While you're not likely to catch a world record, you don't need to be an expert, even a very good angler, to catch a limit of passable rainbow trout from 10 to 20 inches every time you fish the White. It's a rare river that can offer an angler a limit catch every time.

Even the youngsters enjoy fishing.


Rainbows are the meat fish, browns the trophy. The White also has a growing cutthroat trout fishery. Cutthroat are a Western trout that has adapted to the White. They're as easy, if not a bit easier to catch than rainbows--which makes them the easiest trout of all for anglers to fool.

Sportsman's offers five different "plans," which are combinations of lodging, a float, and food. Plan "C" falls in the middle, so adjust accordingly (or write Sportsman's, Route A, Box 115, Flippin, AR 72634). Plan "C" offers two nights' lodging, a float with a shore lunch, all meals, all bait, sinkers and leader, for $144 per person. 

"Three days is just about perfect," says Dana Rush. "On an overnighter, you just get into the spirit of the trip and it's over. And on a five-day trip, you'd all better be congenial."

The three-day trip is $445 per person, which includes arrival night in the resort cabins, breakfast in the cafe, then three days on the river with all meals, bait, tips to guides and cooks, taxes, and a trout stamp and fishing license--in other words, everything but the angler's personal gear.

As the anglers drift downstream fishing, a commissary boat goes on ahead and when the fishing day is over, the camp is completely pitched, wall tents with cots, campfire chairs, and sensational food. Good ol' boys, contrary to television where they mainly destroy automobiles, know how to fish and they know how to cook--steaks, chops, pancakes, fish, hush puppies, whatever.

The noon shore lunch deserves special mention, for it is a special experience. If you're cholesterol conscious, you'll freak out just watching the shore cooks fix the noon meal. They begin with an enormous skillet into which they dump a couple of pounds of bacon. Fried crisp, this becomes the aperitif. Tommy Due makes hush puppies that would turn Aunt Jemima green with envy. He spoons them into the sizzling bacon grease and turns them once, and they emerge golden and crisp. Next, the remaining grease cooks American fries and onions with just the right amount of salt (a lot) and pepper.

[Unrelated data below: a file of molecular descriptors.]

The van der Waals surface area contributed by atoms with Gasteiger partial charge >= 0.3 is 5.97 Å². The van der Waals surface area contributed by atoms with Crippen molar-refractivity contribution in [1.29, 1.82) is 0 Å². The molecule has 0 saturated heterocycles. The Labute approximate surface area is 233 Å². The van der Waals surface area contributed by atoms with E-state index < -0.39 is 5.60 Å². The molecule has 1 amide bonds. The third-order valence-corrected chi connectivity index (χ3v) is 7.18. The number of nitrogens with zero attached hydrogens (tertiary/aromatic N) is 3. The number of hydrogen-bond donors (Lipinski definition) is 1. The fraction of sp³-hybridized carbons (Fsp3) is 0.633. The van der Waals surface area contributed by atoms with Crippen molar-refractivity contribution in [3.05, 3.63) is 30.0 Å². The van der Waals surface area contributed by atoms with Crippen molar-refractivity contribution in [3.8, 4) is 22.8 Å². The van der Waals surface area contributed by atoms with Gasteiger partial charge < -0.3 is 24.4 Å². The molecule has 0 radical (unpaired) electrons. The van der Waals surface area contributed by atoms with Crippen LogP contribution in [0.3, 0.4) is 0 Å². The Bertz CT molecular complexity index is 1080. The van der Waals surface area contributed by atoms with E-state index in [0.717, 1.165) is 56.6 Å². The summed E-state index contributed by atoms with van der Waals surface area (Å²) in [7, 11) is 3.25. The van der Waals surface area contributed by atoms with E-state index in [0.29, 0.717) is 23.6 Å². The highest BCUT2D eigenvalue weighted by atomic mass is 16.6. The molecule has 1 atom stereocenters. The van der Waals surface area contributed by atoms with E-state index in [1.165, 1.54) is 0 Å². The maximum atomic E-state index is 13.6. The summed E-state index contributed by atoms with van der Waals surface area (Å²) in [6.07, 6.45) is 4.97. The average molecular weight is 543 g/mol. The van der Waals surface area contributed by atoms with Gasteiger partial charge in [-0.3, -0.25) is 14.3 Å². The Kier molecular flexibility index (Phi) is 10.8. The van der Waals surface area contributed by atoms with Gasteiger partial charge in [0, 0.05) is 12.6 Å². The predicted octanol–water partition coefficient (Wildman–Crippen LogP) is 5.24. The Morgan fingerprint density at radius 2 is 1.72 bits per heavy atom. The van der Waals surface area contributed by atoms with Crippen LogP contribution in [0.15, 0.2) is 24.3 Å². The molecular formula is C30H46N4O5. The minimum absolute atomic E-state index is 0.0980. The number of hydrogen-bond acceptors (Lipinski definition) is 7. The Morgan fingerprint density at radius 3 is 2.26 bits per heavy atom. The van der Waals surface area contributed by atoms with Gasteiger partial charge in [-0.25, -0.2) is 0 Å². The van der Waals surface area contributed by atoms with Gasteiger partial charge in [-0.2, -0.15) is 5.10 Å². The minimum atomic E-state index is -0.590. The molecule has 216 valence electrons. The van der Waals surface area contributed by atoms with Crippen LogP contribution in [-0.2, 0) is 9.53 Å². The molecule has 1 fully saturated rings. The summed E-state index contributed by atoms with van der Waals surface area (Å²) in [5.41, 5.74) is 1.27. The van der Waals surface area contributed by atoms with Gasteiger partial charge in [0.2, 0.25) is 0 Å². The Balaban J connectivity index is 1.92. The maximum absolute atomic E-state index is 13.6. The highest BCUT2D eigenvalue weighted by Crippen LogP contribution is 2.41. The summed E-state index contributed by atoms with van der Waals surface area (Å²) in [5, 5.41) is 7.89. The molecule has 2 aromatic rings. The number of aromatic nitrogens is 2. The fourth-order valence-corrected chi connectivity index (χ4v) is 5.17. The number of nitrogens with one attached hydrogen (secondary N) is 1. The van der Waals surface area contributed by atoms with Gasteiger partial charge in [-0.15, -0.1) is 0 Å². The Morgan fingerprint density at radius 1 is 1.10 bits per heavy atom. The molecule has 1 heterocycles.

Finally, the cooks dump enough lard-- none of your wimpy low- fat, no-cholesterol cooking oils--into the skillet and when it is smoking hot, they carefully lay the morning's catch of trout, rolled in cornmeal, one by one, in the skillet. There is no need for dessert. For counters, either of calories or blood pressure points, I wouldn't recommend it as a steady diet, but for a bust-out, no-holds-barred camp meal, it is the best I've ever eaten...and eaten...and eaten. 

Guides expect and should get a generous tip--probably $25 a day. After all, they cook a stupendous lunch, tell stories (some of which are true) and most important, help you catch fish. You can fish the White without a guide, but if you're not a superb angler, you won't catch many. Native know-how is real.

You also can rent a boat and guide by the day for the White or Buffalo Rivers, or Crooked Creek (a superb trophy smallmouth bass stream). It's expensive for one person--up to $162 a day--but less so for two people. A third option is overnight camp trips at about $150 a day per person.

Rental boats.


The Eastwold family at Bull Shoals Lake Boat Dock offers floats on the White River, but also offers houseboat rental on Bull Shoals Lake. Depending on the size of the houseboat, it'll cost just over $100 to almost $200 a day to rent. The boats are completely equipped, including a shower with hot water. You can figure out just about any combination of services and trips you want.

On a late-summer trip, six couples of us swam, fished, hiked the hills around the lake, loafed, played music, read, sunbathed, ate and caught mammoth crawdads for hors d'oeuvres. We towed a bass boat and slung a canoe on the rear deck and both were used for side trips. During hunting season, the Eastwolds rent boats to deer and waterfowl hunters.

Contact Bull Shoals Landing, Inc., Box 348, Bull Shoals, AR 72619, or call 501-445- 4424 or 4166.

Maybe John Eastwold summed up the ambiance of north Arkansas better than anyone when he said, "Anytime we see a lady come down the dock wearing high heels, we know we're in trouble." It's laid-back country and while you don't need to know how to flatpick a guitar, at least you should enjoy hearing someone else do it. And remember not to wear high heels. Especially the men....

Joel Vance is the author of Grandma and the Buck Deer ($15 softcover), Confessions of an Outdoor Maladroit ($22 hardcover); and a book on tape collection of short stories read by the author, Billy Barnstorm, The Birch Lake Bomber ($17), autographed and postpaid from Cedar Glade Press, Box 1664, Jefferson City, MO 65102.